The Business of the Arts: Collen Maswanganyi
Business Day TV - September 2013
The Absa Art Gallery takes us through Collen Maswanganyi “Footsteps”, in the form of a fine art exhibition. Based on Collen’s personal growth as an artist, he traces the footsteps of those he considers leaders, and how they have evolved along with socio-political factors.
Inspiring Local Art
Absa Cape Epic 2007
Absa L'Atelier artist Collen Maswanganyi's face is furrowed with concentration as he works meticulously on his latest creation. Hailing from a small rural village called Noblehoek near Giyani in the Limpopo Province, this soft-spoken artist harbours an incredible talent and passion for his work.
Collen painstakingly crafts every single detail in his latest work, drawing inspiration from an event which is far-removed from his peaceful studio in Kaalfontein, Midrand. Collen is crafting one of nine trophies which will mark the winners of the 2007 Absa Cape Epic.
Bongi Bengu and Collen Maswanganyi at Kizo Gallery
by Carol Brown
Artthrob Issue No.128 April 2008
Well established painter Bongi Bengu shares her first outing in KwaZulu-Natal, province of her birth, with sculptor Collen Maswanganyi who hails from Giyani in Limpopo. Despite the immediate differences in their work, the two evidence a shared interest in their commentary on contemporary life.
Collen Maswanganyi, whose work was also featured on 'Identities', is the son of the famous sculptor Johannes Maswanganyi, whose beautifully carved figures are present in practically every major collection in the country. Maswanganyi the younger works in a similar style but with a contemporary twist. He says that he considers his artistic endeavours in the way that the chieftanship is considered - passed on in a lineage from father to son.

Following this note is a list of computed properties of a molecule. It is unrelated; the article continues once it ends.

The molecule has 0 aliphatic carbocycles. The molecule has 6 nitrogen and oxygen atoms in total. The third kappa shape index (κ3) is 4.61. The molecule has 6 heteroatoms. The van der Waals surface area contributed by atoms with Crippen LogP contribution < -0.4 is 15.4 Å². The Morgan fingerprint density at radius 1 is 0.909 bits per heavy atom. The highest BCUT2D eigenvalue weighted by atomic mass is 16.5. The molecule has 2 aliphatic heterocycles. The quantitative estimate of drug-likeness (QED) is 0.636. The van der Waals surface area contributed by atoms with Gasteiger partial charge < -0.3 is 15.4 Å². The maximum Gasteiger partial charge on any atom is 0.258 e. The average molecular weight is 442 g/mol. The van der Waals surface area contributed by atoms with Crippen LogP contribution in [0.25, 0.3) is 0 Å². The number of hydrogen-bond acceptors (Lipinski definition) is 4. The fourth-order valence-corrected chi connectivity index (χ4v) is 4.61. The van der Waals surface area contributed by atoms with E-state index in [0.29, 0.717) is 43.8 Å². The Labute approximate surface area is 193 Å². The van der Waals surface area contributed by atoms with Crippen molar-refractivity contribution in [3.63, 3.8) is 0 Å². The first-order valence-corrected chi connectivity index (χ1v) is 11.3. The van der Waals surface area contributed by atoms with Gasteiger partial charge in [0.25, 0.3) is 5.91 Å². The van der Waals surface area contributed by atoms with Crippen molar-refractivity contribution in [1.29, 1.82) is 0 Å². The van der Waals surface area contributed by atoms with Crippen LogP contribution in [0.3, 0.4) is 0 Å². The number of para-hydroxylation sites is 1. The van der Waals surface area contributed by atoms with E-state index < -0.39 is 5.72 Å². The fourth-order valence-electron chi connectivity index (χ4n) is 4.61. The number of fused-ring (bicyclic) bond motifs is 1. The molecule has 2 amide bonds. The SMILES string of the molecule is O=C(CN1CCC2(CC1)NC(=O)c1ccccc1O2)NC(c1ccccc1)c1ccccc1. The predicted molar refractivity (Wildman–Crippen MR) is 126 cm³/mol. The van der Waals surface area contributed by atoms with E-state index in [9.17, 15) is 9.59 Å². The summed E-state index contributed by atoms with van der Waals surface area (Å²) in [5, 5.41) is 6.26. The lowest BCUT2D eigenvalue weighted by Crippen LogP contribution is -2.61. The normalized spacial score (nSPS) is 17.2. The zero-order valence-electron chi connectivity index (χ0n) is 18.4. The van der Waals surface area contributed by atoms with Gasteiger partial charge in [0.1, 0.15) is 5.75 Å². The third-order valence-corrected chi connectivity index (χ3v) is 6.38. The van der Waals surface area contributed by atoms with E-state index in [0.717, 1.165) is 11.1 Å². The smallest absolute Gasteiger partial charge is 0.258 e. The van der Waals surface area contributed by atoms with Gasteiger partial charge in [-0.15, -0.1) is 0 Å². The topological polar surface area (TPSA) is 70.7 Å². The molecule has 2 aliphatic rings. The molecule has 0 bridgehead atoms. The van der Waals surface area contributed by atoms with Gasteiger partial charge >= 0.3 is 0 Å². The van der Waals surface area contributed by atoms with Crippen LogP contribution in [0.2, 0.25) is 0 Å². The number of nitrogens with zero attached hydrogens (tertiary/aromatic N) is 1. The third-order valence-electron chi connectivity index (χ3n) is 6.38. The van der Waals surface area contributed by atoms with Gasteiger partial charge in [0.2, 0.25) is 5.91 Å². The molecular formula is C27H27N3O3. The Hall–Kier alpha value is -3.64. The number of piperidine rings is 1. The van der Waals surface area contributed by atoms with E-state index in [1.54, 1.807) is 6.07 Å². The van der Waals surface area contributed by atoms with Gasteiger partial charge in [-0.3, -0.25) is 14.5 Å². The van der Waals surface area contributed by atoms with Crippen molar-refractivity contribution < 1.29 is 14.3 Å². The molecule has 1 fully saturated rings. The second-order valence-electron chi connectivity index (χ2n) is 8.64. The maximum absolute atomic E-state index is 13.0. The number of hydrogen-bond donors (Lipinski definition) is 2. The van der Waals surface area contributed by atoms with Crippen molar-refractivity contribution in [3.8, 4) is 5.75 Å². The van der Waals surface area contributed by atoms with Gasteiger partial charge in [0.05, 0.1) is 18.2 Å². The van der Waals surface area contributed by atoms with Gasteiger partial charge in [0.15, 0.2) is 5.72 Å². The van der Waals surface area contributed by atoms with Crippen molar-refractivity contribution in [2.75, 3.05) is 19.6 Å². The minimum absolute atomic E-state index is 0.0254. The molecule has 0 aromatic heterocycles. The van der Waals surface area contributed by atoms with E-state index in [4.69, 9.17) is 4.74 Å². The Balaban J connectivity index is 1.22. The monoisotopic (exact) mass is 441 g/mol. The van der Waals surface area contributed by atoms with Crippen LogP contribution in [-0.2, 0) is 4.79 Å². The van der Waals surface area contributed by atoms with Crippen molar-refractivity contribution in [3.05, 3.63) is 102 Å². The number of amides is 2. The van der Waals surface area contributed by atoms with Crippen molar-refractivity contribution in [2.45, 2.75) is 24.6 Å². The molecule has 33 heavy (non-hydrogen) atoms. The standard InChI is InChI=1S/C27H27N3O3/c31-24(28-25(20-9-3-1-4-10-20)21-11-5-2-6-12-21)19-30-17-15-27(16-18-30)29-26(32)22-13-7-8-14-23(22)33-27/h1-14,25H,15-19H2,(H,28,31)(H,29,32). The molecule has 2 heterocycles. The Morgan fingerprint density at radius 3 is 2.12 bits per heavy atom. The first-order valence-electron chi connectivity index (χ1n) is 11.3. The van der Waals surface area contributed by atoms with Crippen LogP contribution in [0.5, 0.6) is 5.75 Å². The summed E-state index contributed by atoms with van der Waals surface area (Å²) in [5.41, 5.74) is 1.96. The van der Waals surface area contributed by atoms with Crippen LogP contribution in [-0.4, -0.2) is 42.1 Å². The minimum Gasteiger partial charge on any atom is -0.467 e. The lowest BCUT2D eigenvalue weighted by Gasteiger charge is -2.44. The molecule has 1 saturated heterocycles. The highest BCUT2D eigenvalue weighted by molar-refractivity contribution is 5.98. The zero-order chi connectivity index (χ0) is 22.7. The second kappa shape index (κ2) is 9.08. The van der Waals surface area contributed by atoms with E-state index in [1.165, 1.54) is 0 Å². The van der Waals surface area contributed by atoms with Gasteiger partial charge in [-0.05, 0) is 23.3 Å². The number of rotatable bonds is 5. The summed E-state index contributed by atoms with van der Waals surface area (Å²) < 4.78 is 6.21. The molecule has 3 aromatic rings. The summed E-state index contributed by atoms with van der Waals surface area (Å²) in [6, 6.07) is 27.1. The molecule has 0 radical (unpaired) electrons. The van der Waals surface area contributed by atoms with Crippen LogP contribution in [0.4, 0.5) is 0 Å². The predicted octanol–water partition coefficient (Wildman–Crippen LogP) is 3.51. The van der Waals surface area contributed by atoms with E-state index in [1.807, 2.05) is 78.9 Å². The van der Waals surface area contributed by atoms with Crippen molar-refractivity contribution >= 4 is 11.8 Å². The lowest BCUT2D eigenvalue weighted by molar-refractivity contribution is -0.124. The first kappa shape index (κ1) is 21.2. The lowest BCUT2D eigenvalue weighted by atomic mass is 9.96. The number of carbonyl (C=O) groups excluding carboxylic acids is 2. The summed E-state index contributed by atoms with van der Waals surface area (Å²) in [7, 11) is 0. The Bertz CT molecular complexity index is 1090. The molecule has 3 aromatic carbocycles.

Communality of Identity in Post-Apartheid South Africa: The Reception and Consumption of the Sculpture of Johannes and Collen Maswanganyi
by Elfriede Dreyer
The International Journal of the Arts in Society
Abstract: The sculpture of South African Venda artists Johannes Maswanganyi and his son, Collen Maswanganyi, challenges traditional arthistorical boundaries on three levels: art versus craft; art versus design; and art versus decoration. Such contestations on formal, conceptual and political levels became evident when their work was exhibited at Fried Contemporary Art Gallery in Pretoria in October 2005 – the artists’ first ever solo exhibition at a ‘high-art’ gallery.
This exhibition entitled The Maswanganyi Family will be investigated in the paper in order to find evidence regarding the character of South African art reception and the possibility of a communal South African identity more than a decade after the initial processes of political and cultural transformations started in South Africa in 1994.
Through this case study it will be shown that that the reception of the artists’ work revealed leftovers of cultural separatist ideologies from before 1994 when South Africa was still under Nationalist regime and thus that arthistorical categorisation and definitions are conditional to the local sociopolitical context, that is, where, when and how artworks are produced and exhibited. In the attempt to demonstrate that audience often determines the status and meaning of artworks, aspects such as the character and content of the Maswanganyi sculptures; the concept of the exhibition; attendance; recorded comments; and sales will be critically scrutinised. The argumentation will revolve around notions of cultural association with sculptural form; cultural abject in terms of classification; voice; authenticity; and authorship.
Website of South African Artists